The Nile Basin is one of the few basins of the world that has given birth to early human civilization. The Basin is as relevant to humanity today as it was in the past millennia. This said though, the Basin is facing huge challenges. While economies of most of its countries are growing, the Basin is faced with a rising population, which increases degradation of natural resources and puts pressure on economic infrastructure including water. It also increases food security concerns and leads to rural urban migration with the attendant problems of rapid urbanization.
These and more developments are one way or the other predicated on continued availability of Nile waters. But the Nile is, as it were, a very finite and fragile resource, marked by alteration of extreme events of either prolonged droughts or floods of biblical proportions. In the midst of this, the Nile is going to face growing pressure in the coming decades due to continued steady rise in the demand for water. All this requires: more – and not less – basin wide cooperation; smarter, forward looking, knowledge based and prudent basin-wide water resources management and development policies, which ultimately should result in enhanced water use efficiency and productivity across economic sectors and countries.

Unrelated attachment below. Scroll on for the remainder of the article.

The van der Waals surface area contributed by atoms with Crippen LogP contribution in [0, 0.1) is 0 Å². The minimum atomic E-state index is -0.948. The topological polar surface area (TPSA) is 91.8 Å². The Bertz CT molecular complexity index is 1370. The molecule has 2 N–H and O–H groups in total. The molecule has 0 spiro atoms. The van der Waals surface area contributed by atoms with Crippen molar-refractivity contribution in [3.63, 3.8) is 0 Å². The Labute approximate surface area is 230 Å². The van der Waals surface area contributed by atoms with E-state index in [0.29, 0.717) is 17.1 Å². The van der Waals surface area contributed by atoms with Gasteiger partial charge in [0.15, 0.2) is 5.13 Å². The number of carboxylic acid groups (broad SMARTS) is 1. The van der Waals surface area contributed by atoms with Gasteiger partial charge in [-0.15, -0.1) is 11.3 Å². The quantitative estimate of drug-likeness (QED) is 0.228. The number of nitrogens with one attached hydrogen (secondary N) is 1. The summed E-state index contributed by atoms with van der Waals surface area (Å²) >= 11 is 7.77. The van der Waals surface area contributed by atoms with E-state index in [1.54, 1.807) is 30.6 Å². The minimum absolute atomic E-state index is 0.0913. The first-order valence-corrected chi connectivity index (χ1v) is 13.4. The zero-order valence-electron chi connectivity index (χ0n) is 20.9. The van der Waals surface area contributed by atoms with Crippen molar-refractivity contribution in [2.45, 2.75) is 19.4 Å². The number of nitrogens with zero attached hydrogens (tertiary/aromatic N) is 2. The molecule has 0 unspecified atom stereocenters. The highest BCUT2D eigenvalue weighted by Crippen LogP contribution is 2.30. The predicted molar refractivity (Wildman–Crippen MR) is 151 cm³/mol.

The Nile Basin Water Resources Atlas is one such knowledge tool developed by NBI. The Atlas makes the data and information accessible in a format that is easy, succinct and visually attractive. By providing a birdâ€™s eye view of the potentials, problems and trends in the Basin, I hope this Atlas contributes to advancing our mission of encouraging thoughtful deliberation among basin policy makers, citizens and all concerned for the future of this great River of ours – the Nile!
With best wishes
Hon. Eng Gerson Lwenge (MP)
Chairperson, Nile Council of Water Ministers (2015 – 2016)
& Minister of Water and Irrigation,
United Republic of Tanzania